Overall, dining at the Green Owl is a very pleasant experience, with attentive waitstaff and comfortable surroundings. As a vegan, it's great to be able to order food without having to ask a dozen questions and wonder if my dinner is really vegan or not. I'd love to see the restaurant depend less on salt, more on plants, for flavor. I hope Madison vegetarians will come out to support the restaurant and help it to be a success. I'll certainly eat there again soon!
note: As I mentioned in my lunch review, a gluten-free menu is available upon request.

addendum: I received a very nice note from Jennie Capellaro, owner of The Green Owl, explaining and apologizing for the extremely salty pea soup. She said, "Andrea, I like your blog a lot and wanted to apologize for the split pea soup. It was too salty. The kitchen staff who prepared it had followed my recipe but used table salt instead of kosher salt and that resulted in a soup that was, as you tasted, too SALTY. I was glad to read that you still feel fairly positive about us after that experience. I've made it clear in all the recipes which salt to use and re-emphasized the rule to staff that everyone needs to be tasting things and not simply blindly following recipes. So, hopefully you won't encounter something like that again and, to repeat, I'm really sorry you had that experience. Please try us again and don't be shy about letting your server know if there are any issues. We are very nice about stuff like that. Take care."

I want to emphasize again that although I complained a little about some of the food, I would definitely eat there again, and encourage anyone living in or traveling to Madison, to give The Green Owl a try.

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Taste of India
We had dinner at Taste of India with our neighbors Marsha and David. I had the same thing I always have at Indian restaurants, aloo gobi. I'm not kidding about always having the same thing. I've tried other dishes but have settled on this one as my favorite, and it's what I always order. My husband usually orders vegetable biryani and we share, but he must have been feeling adventurous because he chose vegetable mango. I didn't get a photo but he said it was very tasty. (Very tasty is the limit of his verbal enthusiasm, and indicates he liked the dish a lot. If he only liked it a little he would have said it was good.)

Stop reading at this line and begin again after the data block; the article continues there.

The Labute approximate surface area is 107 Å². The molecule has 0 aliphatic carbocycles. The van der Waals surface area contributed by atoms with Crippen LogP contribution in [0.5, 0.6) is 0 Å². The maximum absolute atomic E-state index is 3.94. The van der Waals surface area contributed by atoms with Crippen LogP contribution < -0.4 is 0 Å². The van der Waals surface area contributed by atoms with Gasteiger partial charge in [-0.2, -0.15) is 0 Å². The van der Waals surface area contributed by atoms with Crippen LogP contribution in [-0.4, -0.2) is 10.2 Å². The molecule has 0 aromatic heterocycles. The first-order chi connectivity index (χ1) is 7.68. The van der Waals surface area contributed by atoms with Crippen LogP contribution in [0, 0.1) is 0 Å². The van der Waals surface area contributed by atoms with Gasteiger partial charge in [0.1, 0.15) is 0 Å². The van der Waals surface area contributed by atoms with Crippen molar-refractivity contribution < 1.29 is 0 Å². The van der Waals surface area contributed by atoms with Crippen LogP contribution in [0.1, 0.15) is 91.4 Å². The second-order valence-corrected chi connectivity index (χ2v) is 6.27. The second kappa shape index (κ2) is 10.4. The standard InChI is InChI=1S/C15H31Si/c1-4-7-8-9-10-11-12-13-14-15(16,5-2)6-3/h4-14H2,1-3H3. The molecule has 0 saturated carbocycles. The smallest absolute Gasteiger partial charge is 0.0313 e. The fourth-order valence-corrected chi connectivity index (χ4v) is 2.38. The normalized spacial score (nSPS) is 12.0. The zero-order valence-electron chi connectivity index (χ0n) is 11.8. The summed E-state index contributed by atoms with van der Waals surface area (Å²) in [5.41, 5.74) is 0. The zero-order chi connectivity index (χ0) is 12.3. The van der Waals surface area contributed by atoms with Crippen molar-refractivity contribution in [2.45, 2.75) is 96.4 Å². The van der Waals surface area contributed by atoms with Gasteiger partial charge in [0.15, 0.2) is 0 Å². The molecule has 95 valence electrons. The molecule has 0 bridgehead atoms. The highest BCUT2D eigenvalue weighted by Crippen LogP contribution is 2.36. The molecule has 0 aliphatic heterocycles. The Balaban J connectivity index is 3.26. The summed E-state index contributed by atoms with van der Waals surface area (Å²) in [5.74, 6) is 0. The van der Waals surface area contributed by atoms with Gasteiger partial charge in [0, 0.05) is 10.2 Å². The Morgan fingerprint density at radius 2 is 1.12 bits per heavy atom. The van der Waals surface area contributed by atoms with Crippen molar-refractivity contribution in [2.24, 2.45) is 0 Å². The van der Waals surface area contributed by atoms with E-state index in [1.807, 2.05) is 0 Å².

Here's Marsha looking pretty happy after her meal. She also had vegetable mango.
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Saigon salad à la Zoa

So, with all this eating out, do we ever cook? The answer is yes, but not much. We did make a terrific summer dish called Saigon salad that I found on The Airy Way. Zoa said this salad was so yummy she could eat it every night, and she's right about it being that good. We had it two nights in a row, and I believe I'll be having it for lunch. (Alas, no lunch dates arranged for today.) We made ours with stir-fried marinated tofu, and the addition of shredded raw zucchini and leftover corn cut from the cob. Actually, my husband assembled the salad, and he's not really into presentation — go look at Zoa's blog here and here for her versions.
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First corn
of the season

Our first corn of the summer, bought at the farmers market and cooked shortly after purchase, was the best of the best — tender, and so sweet it tasted like someone had added sugar to it. We enjoyed it lightly steamed, straight up. It needed nothing added to enhance the flavor.

July 23, 2010

Funning ourselves ragged | The Green Owl | ice cream sundaes with balsamic pineapple topping

The weather has been hot and humid and most folks are complaining. Two years ago I would probably have been complaining, too, but after a long winter, spring and early summer in the heat-and-sun deprived Pacific Northwest, I feel the heat seeping into my core and warming my bones. It feels restorative and comforting, and I'm drinking it in. Can't say how I'll feel about it next week but at this moment, it's a pleasure.